Settlement role splits exchange: Some members prefer Bank of England to run Crest system

Click to follow
THE LONDON Stock Exchange board faces a damaging split over the future of share settlement in London, with some members wanting the exchange to reclaim a leading role while others prefer to leave the area to the Bank of England and key stock market players.

The debate will be one of the key problems facing the new chief executive of the Stock Exchange, who is expected to be named shortly. It is understood a figure from outside the exchange has accepted the post and the announcement could be made on Thursday.

The new chief executive will replace Peter Rawlings, who resigned when the exchange was forced to scrap its own computerised share settlement system, Taurus, which was supposed to take paper out of the system. The fiasco cost the City at least pounds 300m and development of a replacement system, Crest, was handed to the Bank of England.

Now leading members of the exchange council would like to reclaim a leading role in Crest despite their humiliation over Taurus.

Others are satisified with the new minimalist role of the exchange, which has seen it farm out the provision of information. The exchange's Topic system is about to be replaced by two systems developed and run by Telekurs and ICV.

The minimalists do not want the exchange to have anything more than a 'participation' in Crest when it comes on-stream.

One of the 'minimalists' is Rudi Mueller, chairman and chief executive of UBS in the UK and a member of the Stock Exchange board, who was also a member of the Bank of England's now disbanded settlement task force set up immediately after the Taurus debacle.

As far as developing Crest is concerned, Mr Mueller is 'very, very much in favour of the Bank of England, not the Stock Exchange. I've always been a critic of the system in London,' he says.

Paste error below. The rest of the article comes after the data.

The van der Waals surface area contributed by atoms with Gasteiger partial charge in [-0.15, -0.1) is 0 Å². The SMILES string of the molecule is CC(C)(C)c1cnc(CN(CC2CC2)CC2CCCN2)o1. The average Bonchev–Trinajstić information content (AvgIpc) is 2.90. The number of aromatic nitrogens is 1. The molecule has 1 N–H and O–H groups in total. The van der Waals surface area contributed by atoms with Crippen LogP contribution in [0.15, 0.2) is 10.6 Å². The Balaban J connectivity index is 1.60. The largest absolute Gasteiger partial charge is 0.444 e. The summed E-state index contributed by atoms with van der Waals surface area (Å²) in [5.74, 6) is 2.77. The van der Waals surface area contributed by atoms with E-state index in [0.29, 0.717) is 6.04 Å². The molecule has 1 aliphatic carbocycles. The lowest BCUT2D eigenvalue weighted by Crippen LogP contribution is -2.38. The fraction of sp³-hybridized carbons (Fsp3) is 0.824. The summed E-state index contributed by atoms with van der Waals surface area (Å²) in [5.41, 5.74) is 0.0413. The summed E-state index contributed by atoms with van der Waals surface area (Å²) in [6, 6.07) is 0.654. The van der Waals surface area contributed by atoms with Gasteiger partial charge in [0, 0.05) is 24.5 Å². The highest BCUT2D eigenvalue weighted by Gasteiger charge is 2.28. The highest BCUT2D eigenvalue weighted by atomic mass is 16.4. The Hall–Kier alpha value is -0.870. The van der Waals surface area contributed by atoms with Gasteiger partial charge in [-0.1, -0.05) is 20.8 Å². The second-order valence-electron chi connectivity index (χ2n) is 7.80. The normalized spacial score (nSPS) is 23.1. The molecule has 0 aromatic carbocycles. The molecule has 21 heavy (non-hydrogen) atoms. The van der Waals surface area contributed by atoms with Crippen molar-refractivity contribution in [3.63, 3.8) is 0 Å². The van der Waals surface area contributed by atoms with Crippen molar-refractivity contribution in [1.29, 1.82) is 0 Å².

Mr Mueller wants the exchange to confine itself to questions such as the efficiency of capital markets and supervision rather than settlement or information distribution.

He says the exchange does have an important role in preparing its existing system, Talisman, for the move to 10-day rolling settlement due next July, the further move to five-day rolling settlement in 1995 and then the switch to Crest.

Mr Mueller likes the US approach where leading market players and stock registrars run settlement jointly. The exchange, he says, should have 'a participation'.

The exchange's public position, as outlined by Martin Hall, head of public policy and external relations, is that 'definitely we want a role in settlement'.

Mr Hall says that the board has not yet discussed the subject with members. 'We don't see the London Stock Exchange as back in a dominant supply position,' he says. 'We have an open mind on the operating, financing and management of the system.'

But Mr Hall hopes that the exchange's expertise in running Talisman - which, 'although old, is still running quite well' - should allow it to be involved in owning and running Crest along with other partners in the capital markets.

The Bank of England working group on Crest, headed by Pen Kent, is collecting opinions from all parts of the market on the new system. The Bank is about to distribute a consultative document expected to 'cause quite a stir'.

But the Bank is reluctant to be involved in building Crest, designing its software, running it or owning it. Its role is rather that of an honest broker preventing a recurrence of the political squabbles that handicapped the Taurus project.